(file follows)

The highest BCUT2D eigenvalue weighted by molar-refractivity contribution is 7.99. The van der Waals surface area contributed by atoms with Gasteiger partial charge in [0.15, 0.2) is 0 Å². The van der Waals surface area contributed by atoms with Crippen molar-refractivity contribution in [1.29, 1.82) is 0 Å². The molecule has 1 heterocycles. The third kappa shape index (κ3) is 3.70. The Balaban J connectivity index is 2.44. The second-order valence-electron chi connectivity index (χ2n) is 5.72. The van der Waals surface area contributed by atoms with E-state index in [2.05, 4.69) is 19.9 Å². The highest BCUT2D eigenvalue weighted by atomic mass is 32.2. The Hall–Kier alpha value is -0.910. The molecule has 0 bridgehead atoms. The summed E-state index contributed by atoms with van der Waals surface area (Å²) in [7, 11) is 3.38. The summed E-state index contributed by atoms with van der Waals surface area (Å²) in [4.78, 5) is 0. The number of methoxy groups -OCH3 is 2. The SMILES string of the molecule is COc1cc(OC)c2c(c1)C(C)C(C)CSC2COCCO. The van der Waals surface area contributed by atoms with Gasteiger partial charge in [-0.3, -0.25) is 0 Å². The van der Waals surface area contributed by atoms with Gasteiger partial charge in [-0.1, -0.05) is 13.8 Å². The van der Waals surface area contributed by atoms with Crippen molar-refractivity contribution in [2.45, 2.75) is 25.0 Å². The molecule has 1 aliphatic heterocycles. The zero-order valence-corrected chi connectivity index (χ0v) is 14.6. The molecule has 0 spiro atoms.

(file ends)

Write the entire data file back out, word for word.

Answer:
The highest BCUT2D eigenvalue weighted by molar-refractivity contribution is 7.99. The van der Waals surface area contributed by atoms with Gasteiger partial charge in [0.15, 0.2) is 0 Å². The van der Waals surface area contributed by atoms with Crippen molar-refractivity contribution in [1.29, 1.82) is 0 Å². The molecule has 1 heterocycles. The third kappa shape index (κ3) is 3.70. The Balaban J connectivity index is 2.44. The second-order valence-electron chi connectivity index (χ2n) is 5.72. The van der Waals surface area contributed by atoms with E-state index in [2.05, 4.69) is 19.9 Å². The highest BCUT2D eigenvalue weighted by atomic mass is 32.2. The Hall–Kier alpha value is -0.910. The molecule has 0 bridgehead atoms. The summed E-state index contributed by atoms with van der Waals surface area (Å²) in [7, 11) is 3.38. The summed E-state index contributed by atoms with van der Waals surface area (Å²) in [4.78, 5) is 0. The number of methoxy groups -OCH3 is 2. The SMILES string of the molecule is COc1cc(OC)c2c(c1)C(C)C(C)CSC2COCCO. The van der Waals surface area contributed by atoms with Gasteiger partial charge in [-0.3, -0.25) is 0 Å². The van der Waals surface area contributed by atoms with Gasteiger partial charge in [-0.1, -0.05) is 13.8 Å². The van der Waals surface area contributed by atoms with Crippen molar-refractivity contribution in [2.45, 2.75) is 25.0 Å². The molecule has 1 aliphatic heterocycles. The zero-order valence-corrected chi connectivity index (χ0v) is 14.6. The molecule has 0 spiro atoms.